In a span of just seven years, MindTree has recorded phenomenal growth and is now reckoned as a powerful global IT brand. "We are India's first venture-funded IT services company to go from an idea to an IPO," Bagchi says.
Today, MindTree is a 5,600-member strong team with presence in 18 countries, with a wide range of service offerings in both information technology solutions as well as product realisation services.
Looking back, Bagchi recalls that many doubted their capabilities. "Some said we are a bunch of well-fed corporate rats and we may not work with sleeves rolled up. Others said we are 'top-heavy' because we were ten co-founders." But it did not take long to prove them all wrong.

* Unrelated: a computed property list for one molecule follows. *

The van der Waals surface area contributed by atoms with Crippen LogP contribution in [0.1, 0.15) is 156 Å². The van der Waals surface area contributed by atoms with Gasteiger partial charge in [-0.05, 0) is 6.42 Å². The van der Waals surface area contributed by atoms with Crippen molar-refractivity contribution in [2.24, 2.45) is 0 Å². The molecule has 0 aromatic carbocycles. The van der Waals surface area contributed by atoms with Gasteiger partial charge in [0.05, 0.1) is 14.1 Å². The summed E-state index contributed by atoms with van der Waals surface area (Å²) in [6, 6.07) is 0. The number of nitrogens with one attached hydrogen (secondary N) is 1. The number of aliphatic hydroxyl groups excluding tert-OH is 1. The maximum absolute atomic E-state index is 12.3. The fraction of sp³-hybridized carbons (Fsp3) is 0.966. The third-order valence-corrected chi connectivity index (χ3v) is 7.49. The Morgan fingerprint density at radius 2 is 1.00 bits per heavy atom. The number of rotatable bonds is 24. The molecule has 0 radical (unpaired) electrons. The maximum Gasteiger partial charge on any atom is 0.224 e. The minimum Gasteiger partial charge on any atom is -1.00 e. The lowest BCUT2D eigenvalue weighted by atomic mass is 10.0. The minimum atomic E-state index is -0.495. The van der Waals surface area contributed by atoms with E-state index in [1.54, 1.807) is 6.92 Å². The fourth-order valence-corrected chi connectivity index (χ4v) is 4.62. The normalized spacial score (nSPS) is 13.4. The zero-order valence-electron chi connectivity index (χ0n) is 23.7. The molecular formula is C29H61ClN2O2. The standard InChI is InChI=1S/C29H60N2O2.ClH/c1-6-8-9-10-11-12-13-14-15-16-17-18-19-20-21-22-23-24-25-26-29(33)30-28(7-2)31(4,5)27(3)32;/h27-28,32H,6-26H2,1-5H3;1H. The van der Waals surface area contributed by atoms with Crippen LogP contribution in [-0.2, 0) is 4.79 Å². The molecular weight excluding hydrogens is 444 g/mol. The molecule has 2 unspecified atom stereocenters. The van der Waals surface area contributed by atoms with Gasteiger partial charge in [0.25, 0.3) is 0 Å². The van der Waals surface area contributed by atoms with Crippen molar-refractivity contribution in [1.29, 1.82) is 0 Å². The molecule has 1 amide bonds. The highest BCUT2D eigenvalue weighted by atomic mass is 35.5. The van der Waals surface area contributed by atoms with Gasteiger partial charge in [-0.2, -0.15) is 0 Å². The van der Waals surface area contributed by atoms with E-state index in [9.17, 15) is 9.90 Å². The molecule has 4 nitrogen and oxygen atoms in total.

He says India needs thousands of more entrepreneurs to see their lives as a blessed act to build large, sustainable, memorable institutions for others, ahead of their personal greed.
Author of The High Performance Entrepreneur: Golden Rules For Success In Today's World, Bagchi is truly a high performance entrepreneur who believes, "Today, ideas are not chasing resources. Resources are chasing ideas."
Bagchi, an inspiration to millions of Indians, talks about the success story called MindTree and what makes him a great entrepreneur in an interview with Assistant Editor Manu A B.
What is the innovation that won you the Nasscom award?
MindTree innovated the way in which a structured, for-profit organisation creates a knowledge ecosystem that allows people to capitalise on knowledge assets in all their forms, whether in creating or consuming knowledge.